Nothing can top hurling final, says soccer star

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DESSIE Hutchinson has set aside his dreams of stardom as a professional footballer in England’s Premier League.

Now he is looking for success in another code. He was part of the Ballygunner team which won its sixth Waterford senior hurling title in a row by beating De La Salle.

Hutchinson (pictured) scored 1-3 from play for a team which also featured his two brothers, JJ and Wayne.

The former underage hurler, joined Brighton as a 16-year-old but, despite captaining the club’s Under-23s and playing for Ireland Under-19s, he made only one senior appearance under former manager Chris Hughton.

The collapse of a loan move and an unfortunate injury led to his release in May 2018. Hutchinson rejoined Waterford FC, helping his hometown club to top-four finish in the Premier Division. But the failure to realise his soccer dreams meant that he had fallen out of love with the game.

I trusted what I was going to do and went with that.

“I did, definitely,” he told RTE’s Game On. “It probably comes down to the changeover, being at such a high professional club, and then coming back to the League of Ireland.

“The standards, they do drop a lot. That’s no disrespect to the League of Ireland, the Premier League is the biggest in the world, you’re not going to get it here.”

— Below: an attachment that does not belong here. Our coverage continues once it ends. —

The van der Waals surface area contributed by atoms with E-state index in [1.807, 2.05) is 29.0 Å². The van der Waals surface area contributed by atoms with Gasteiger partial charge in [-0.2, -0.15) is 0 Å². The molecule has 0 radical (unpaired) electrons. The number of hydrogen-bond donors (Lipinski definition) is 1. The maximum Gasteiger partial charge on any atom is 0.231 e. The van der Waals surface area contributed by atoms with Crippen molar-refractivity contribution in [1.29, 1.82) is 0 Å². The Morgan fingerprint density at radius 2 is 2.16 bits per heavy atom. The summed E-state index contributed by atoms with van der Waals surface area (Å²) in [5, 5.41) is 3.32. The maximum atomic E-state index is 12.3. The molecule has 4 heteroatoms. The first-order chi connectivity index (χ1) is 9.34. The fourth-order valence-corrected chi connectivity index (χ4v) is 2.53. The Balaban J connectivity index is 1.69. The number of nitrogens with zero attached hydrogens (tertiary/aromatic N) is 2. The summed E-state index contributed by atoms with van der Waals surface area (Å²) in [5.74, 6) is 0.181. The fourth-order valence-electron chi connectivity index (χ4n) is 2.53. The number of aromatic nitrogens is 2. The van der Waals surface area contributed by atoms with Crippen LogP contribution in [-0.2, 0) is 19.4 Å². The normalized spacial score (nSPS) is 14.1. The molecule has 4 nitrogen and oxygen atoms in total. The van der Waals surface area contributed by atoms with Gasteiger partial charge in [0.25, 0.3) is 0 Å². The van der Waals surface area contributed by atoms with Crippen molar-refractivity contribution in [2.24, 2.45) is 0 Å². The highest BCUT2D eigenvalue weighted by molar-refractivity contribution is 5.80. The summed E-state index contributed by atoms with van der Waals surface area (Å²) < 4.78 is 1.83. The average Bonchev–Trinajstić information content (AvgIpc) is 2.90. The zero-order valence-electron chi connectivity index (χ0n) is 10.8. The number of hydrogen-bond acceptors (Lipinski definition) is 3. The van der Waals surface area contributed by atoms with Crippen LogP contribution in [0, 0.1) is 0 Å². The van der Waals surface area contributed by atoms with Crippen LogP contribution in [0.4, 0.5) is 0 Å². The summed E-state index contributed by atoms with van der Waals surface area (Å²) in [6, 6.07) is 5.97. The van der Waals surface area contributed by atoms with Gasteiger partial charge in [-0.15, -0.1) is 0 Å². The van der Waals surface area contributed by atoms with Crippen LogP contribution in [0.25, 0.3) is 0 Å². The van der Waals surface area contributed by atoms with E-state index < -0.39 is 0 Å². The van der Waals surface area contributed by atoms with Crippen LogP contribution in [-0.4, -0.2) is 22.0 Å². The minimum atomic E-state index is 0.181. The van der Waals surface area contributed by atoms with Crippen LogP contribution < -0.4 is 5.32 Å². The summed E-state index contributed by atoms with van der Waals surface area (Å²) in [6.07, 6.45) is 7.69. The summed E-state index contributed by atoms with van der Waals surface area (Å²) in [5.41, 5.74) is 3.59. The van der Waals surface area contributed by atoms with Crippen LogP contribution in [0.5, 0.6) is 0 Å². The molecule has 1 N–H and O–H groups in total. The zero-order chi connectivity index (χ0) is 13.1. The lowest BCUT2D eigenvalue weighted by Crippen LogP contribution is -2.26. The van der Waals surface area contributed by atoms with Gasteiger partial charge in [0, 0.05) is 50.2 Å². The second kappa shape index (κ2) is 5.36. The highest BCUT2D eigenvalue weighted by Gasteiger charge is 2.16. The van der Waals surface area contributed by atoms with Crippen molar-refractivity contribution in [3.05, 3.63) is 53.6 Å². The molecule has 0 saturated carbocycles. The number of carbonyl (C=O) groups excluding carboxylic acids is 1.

Hutchinson says his debut with Brighton – in an EFL cup match against Bournemouth – was the biggest game of his career.

But, asked about his proudest day in sport, he said it was the county hurling final.

“It was unbelievable,” he said at the launch of the AIB Club & Camogie Championships.

“It was strange because it was my first one but other lads were going into a sixth final in a row. So it was strange, but I was keeping to myself and worrying about my own game. The lads had that experience whereas I didn’t. I trusted what I was going to do and went with that.”

He said he had kept up his hurling during his time with Brighton and with the Blues.

“I was always pucking away. In the summers when I came home,” he said. “I was always in the field or, around Christmas, there was always a long puck or something on. I was always tapping around so I never really lost the touch. It was just the game situations that I had to get back used to.”

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